206388 Exploring issues around knowledge of the Human Papillomavirus, cervical cancer, perception of risk, and vaccine acceptance among women in Alexandra Township, South Africa

Sunday, November 8, 2009

Shelley A. Francis, DrPH, MPH, CHES , College of Public Health, The Ohio State University, Columbus, OH
Jennifer Nelson , Epidemiology and Biostatistics Department, Case Western Reserve University, Cleveland, OH
Joan Liverpool, EdD , Deskan Institute, Stone Mountain, GA
Roland J. Thorpe Jr., PhD , Hopkins Center for Health Disparities Solutions, Johns Hopkins Bloomberg School of Public Health, Baltimore, MD
Soji Shogun, MBBS , Dr. Soji Shogun's Clinic, Johannesburg, South Africa
Background/Significance: Developing countries account for 85% of the nearly 500,000 yearly cases of cervical cancer worldwide with approximately 250,000 deaths occurring in Sub-Saharan Africa, South Asia and Latin America. In South Africa cervical cancer is the 3rd leading cause of death among women.

Although cervical cancer can be prevented with regular Pap screening, access to preventive screenings may be nearly non-existent in resource poor settings that have limited public health infrastructure and where women may lack basic health education. The World Health Organizations estimates that even once in a life time screening, performed by women in their 30s or 40s could reduce the risk of cervical cancer by 25-30%.

Purpose: to assess women's knowledge about STDs, cancer risk, vaccine acceptance, and maternal-child communication about STDs and cervical cancer.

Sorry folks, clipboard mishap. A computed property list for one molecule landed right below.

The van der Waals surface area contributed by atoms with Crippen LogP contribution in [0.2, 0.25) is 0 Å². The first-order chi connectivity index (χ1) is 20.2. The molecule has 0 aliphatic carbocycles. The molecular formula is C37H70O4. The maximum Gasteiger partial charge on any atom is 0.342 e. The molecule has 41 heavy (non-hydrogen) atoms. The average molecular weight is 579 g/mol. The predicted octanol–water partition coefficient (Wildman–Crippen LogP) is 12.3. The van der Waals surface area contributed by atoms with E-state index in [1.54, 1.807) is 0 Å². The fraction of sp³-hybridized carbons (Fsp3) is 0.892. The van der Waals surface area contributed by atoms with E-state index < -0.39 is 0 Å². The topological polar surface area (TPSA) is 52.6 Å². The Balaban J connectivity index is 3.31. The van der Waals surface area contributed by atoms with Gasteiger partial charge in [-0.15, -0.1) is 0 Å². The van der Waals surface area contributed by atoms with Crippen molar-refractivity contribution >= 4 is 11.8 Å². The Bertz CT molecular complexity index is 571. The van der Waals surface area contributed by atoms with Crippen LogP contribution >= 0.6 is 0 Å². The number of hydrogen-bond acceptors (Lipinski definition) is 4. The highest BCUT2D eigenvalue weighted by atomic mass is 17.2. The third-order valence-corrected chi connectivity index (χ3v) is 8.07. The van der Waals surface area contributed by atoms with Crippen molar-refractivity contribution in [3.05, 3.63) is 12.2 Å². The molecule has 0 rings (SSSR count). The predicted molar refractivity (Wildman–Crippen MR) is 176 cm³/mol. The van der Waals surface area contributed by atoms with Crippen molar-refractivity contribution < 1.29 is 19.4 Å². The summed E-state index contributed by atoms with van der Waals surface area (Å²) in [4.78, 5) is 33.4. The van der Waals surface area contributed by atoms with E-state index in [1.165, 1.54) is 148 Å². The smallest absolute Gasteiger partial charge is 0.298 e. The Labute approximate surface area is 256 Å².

Methods: Eighty eight women ages 18-44 with at least one child who presented at an antenatal clinic in township in Johannesburg were recruited to complete a brief questionnaire. Using both descriptive and multivariate statistics, we assessed knowledge of cervical cancer, HPV, and the vaccine; assessed maternal-child communication about sex and STDs, assessed willingness to vaccinate child; and identified barriers to assessing medical care and the vaccine.

Results: The majority of participants' were unfamiliar with HPV and cervical cancer, were concerned about their child's and their own risk for HPV, and faced numerous barriers to accessing screening, and were willing to vaccinate their child.

Discussion/conclusion: Women in developing countries need increased access to screening and education about cervical cancer and HPV prevention.

Learning Objectives:
Assess knowledge of the Human Papillomavirus (HPV) and cervical cancer; Identify at least two barriers to screenings for cervical cancer and HPV; Assess perception of risk for HPV and cervical; and Assess knowledge and HPV vaccine acceptance.

Keywords: Cervical Cancer, Maternal and Child Health

Presenting author's disclosure statement:

Qualified on the content I am responsible for because: I conceptualized the project and collected the data.
Any relevant financial relationships? No

I agree to comply with the American Public Health Association Conflict of Interest and Commercial Support Guidelines, and to disclose to the participants any off-label or experimental uses of a commercial product or service discussed in my presentation.